Jupiter’s unique connection with Guatemala showcased in Lake Worth


Exhibit runs until Aug. 5

Admission is free

Paintings, weavings and the history of Guatemala are all rolled into the OneJupiter exhibit at the Cultural Council of Palm Beach County.

“We are representing the people of Palm Beach County on our walls,” said Trish Halverson, manager of arts and cultural education at the center on Lake Avenue.

The exhibit is a joint effort between the Jupiter Inlet Lighthouse & Museum, El Sol Neighborhood Resource Center and the Lighthouse ArtCenter Gallery and School of Art in Tequesta.

Part of the OneJupiter exhibit was recently on display at Jupiter Town Hall.

The dozen colorful, poster-sized panels were created by the Jupiter Inlet Lighthouse & Museum to inform the local community about the Guatemalan community in Palm Beach County. Graphics and donations came from local businesses.

Jupiter Community High School, the Palm Beach County School Board building on Forest Hill Boulevard and Florida Atlantic University have had the display, said Jamie Stuve, the president and chief executive officer of the Jupiter Inlet Lighthouse & Museum.

“We learn about each other through art. Creativity is intelligence having fun,” said Nancy Politsch, the ArtCenter’s executive director. The ArtCenter donated painting materials to the artists.

About 55,000 former residents of Guatemala now live in Palm Beach County. That includes about 7,000 in Jupiter and about 8,000 in the Lake Worth/Greenacres area, said Tim Gamwell, assistant executive director of the Guatemalan-Maya Center in Lake Worth.

The center gets about 600 clients a month. More than half of the clients are from Guatemala, said Gamwell.

“Determining exact numbers of Guatemala residents in Palm Beach County is tough. Many Guatemalans do not want to take part in surveys. They are afraid,” said Gamwell.

One panel — all are in English and Spanish — explains that many former residents of Guatemala now living in Jupiter come from Jacaltenango, a small town in the Western Highlands of the central American nation.

The Guatemalan community has brought national attention to Jupiter.

A movie called Brother Towns was made about the evolution of El Sol, opened 10 years ago. Jupiter also has a sister-city relationship with Jacaltenango, Guatemala. National publications such as The New York Times have written about how Jupiter has found a way to deal with the complex issue of immigration while the federal government has not. Guatemalan President Jimmy Morales has visited El Sol and other locations in Palm Beach County.

“Many (residents of Guatemala) left their families to better themselves and their families. That takes a tremendous sacrifice and courage,” said Stuve.

Other panels explain the history of Mayan culture in Central America and its connections to South Florida.

The historical mounds that historians have found in Palm Beach County, such as the one where the DuBois Pioneer House is built upon in Jupiter, are the same as the mounds containing ancient artifacts that were built in the Yucatan Peninsula during the Mayan civilization, said Stuve.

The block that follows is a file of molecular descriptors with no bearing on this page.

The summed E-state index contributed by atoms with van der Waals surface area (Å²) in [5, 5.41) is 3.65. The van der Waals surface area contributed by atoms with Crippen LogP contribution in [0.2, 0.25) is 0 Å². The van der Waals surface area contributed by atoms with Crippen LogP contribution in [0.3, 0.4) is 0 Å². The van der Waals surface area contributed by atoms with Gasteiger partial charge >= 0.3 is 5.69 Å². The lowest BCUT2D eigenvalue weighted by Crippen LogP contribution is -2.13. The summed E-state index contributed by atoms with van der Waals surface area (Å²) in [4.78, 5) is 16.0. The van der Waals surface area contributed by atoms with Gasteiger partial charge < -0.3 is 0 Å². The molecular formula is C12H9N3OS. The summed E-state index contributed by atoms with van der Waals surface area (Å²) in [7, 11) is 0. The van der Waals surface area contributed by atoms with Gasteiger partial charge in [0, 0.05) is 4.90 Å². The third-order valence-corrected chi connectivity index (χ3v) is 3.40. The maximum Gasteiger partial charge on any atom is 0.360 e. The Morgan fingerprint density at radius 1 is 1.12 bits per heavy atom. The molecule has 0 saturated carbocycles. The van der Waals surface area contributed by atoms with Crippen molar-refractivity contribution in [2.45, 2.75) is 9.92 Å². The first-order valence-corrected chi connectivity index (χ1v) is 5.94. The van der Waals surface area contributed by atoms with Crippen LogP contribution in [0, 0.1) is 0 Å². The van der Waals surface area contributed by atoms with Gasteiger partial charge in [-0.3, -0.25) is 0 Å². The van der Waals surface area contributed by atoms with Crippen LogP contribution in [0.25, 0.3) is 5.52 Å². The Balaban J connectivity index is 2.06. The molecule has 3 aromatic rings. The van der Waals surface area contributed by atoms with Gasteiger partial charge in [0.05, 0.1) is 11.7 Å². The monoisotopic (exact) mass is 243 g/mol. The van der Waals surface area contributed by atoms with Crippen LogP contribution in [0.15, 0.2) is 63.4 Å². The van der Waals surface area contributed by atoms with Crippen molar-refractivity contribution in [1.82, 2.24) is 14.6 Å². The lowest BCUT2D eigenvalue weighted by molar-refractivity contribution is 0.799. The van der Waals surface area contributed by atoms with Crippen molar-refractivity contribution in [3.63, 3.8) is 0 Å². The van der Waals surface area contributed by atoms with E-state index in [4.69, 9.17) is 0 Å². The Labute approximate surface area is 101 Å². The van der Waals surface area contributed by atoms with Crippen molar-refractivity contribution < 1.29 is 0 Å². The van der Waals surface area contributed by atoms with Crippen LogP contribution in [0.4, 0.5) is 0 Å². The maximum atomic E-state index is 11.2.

“The DuBois House is sitting on a connection to Mayan culture,” said Stuve.

Many of the paintings, colorful scenes of daily life in Guatemala, are done by people who get jobs through the El Sol Neighborhood Resource Center in Jupiter.

Art teachers from the Lighthouse ArtCenter donate their time to teach art to children and adults at El Sol. The center also donates art scholarships to art students to take classes at the ArtCenter, said Politsch.

El Sol center connects workers with employers for landscaping, painting, housekeeping and other temporary positions. The center also has a community garden, health screenings and a food pantry. Classes are taught in language, banking, computers, sewing and other skills.

Art work is not the only subject at the exhibit that runs until Aug. 5.

There is a panel on Jupiter resident Onesimo Marcelino-Lopez Ramos, an 18-year-old restaurant worker was murdered in April 2015 in the gravel driveway of his home on Fourth Street.

Jupiter police filed hate-crime charges against three men arrested in the murder. Ramos was targeted because of his Guatemalan heritage, police said. The three men are charged with first-degree murder.

Colorful weavings by Estella Hernandez, who attends El Sol, are also on display at the OneJupiter exhibit. The back-strap weavings, which blend colors such as blue, pink, yellow and red into vibrant scenes, are on the walls.

“Art can be an incredible icebreaker between cultures. People step out of their normal space and see what they have in common,” said Stuve.

Paintings by Guatemalan artists such as Lorenzo Marroquin are also on display. Marroquin took art classes at El Sol. Many painters do their art work in between jobs at El Sol, said Andres David Lopez, El Sol communications director.

“Artists at El Sol show lots of untapped talent. We are encouraging them to display their work,” said Lopez.

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